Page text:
July 9, 2008
I became motivated to write today…my novel stretched out it’s rough fingers and tapped me on my bare arm, saying, “Lady, your casual behavior toward me is an insult.”
My novel is right. I owe it something for giving me so much–purpose, understanding of self, exploration, a place to vent and weep and feel and love and create and drop my poise, reach for something, give something, move in trance, awaken, fulfill the ego, impress you, impress me, become bigger than the myriad parts that make me up, exist on screen, live on paper, hope for more, become fabulous, exude heat and charisma, receive insight, twist and turn and massage into accurate expression, perceive and be perceived, imagine my face on a slick jacket (what would my eyes say in that picture?), my name in bold along the seductive spine of the book itself.
Yes, little novel…I owe you.
November 4, 2006
I have full-fledged writer’s envy. Those who’ve taken on NaMoWriMo (see my post below “The Writing Life” for an explanation of what this is) are now 10+% done with their novels. Gads–it’s humbling to know that some people can write so fast. I’ve taken a look at some of the writing–and sure, some of it is junk…but some of it isn’t.
Hmmm…maybe this will be my November 2007 project.
November 1, 2006
So there’s this thing called National Novel Writing Month (or NaNoWriMo as it’s known to the hip writing crowd) that the blogosphere is all excited about this month. It is, in essence, a personal challenge that one takes on to write a complete novel (of at least 50,000) in 30 days. Obviously, the focus is on numbers, not good writing. In fact, the NaNoWriMo website says, “Because of the limited writing window, the ONLY thing that matters in NaNoWriMo is output. It’s all about quantity, not quality.” Eek! I can’t imagine writing a novel without constantly editing, thinking, tweaking.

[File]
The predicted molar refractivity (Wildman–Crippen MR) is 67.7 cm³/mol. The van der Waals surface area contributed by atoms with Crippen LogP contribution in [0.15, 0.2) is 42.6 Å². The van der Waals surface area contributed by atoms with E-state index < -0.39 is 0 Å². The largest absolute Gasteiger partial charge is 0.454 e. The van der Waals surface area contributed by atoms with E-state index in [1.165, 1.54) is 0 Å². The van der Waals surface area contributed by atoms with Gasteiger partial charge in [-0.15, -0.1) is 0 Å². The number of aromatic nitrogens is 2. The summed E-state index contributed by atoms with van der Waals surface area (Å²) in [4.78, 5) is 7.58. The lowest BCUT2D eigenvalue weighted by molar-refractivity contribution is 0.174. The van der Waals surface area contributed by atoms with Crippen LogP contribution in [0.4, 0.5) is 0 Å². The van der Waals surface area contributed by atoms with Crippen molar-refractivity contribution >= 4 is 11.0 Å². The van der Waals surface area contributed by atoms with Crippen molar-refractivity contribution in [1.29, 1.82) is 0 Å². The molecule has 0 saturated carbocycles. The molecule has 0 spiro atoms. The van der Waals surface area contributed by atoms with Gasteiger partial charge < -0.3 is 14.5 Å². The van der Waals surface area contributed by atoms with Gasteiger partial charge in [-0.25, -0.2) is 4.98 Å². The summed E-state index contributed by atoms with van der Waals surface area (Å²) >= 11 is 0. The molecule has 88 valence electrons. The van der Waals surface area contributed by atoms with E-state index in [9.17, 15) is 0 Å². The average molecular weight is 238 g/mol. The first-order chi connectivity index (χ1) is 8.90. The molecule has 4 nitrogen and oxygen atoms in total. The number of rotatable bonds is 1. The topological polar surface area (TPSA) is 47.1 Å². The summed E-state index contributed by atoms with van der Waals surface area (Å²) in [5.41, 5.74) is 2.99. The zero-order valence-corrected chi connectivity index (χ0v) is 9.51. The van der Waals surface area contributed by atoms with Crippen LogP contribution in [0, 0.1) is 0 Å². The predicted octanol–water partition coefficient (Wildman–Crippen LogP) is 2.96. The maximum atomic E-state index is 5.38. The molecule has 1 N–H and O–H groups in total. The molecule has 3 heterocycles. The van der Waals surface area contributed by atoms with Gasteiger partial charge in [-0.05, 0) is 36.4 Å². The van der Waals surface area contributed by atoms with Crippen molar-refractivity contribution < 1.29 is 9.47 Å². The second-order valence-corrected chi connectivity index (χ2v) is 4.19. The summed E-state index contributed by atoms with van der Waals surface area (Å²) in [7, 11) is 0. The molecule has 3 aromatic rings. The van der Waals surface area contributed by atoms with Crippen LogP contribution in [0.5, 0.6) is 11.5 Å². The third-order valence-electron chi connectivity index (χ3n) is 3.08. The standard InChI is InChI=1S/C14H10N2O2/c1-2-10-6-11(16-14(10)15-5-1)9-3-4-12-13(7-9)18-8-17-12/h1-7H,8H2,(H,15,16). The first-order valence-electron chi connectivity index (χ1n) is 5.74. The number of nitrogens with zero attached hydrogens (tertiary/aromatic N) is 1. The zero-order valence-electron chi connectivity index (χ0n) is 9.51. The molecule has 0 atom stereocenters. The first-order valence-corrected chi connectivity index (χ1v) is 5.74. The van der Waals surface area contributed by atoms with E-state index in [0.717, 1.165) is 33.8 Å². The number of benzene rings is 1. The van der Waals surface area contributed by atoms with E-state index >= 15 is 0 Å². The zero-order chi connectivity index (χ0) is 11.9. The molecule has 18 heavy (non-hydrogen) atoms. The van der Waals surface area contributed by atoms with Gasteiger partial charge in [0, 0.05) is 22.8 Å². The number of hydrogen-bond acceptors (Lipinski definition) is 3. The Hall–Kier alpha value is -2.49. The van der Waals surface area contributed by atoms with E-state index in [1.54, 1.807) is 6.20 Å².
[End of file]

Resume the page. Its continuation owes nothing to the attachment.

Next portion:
But, for all of us would-be novelists, the idea is a seductive one. Write a whole book in only one month! Over 59,000 folks took on the challenge last year, and an astonishing 10,000 people finished successfully. Which leaves me to wonder what percentage of the 10,000 books that came out of this test are total garbage.
I thought about doing NaNoWriMo, but ultimately decided to pass. I actually enjoy agonizing over every word, taking the time to fully develop characters, picking out the one phrase that perfectly describes what is happening. To all of those writing their full novel this month, I say “Good Luck!” I admire your sense of challenge. You are brave. For those who make it to the end of November with a full novel, I even envy your accomplishment.
But, I’ll be doing what I do…writing a page a day, whittling away slowly at my Great American Novel.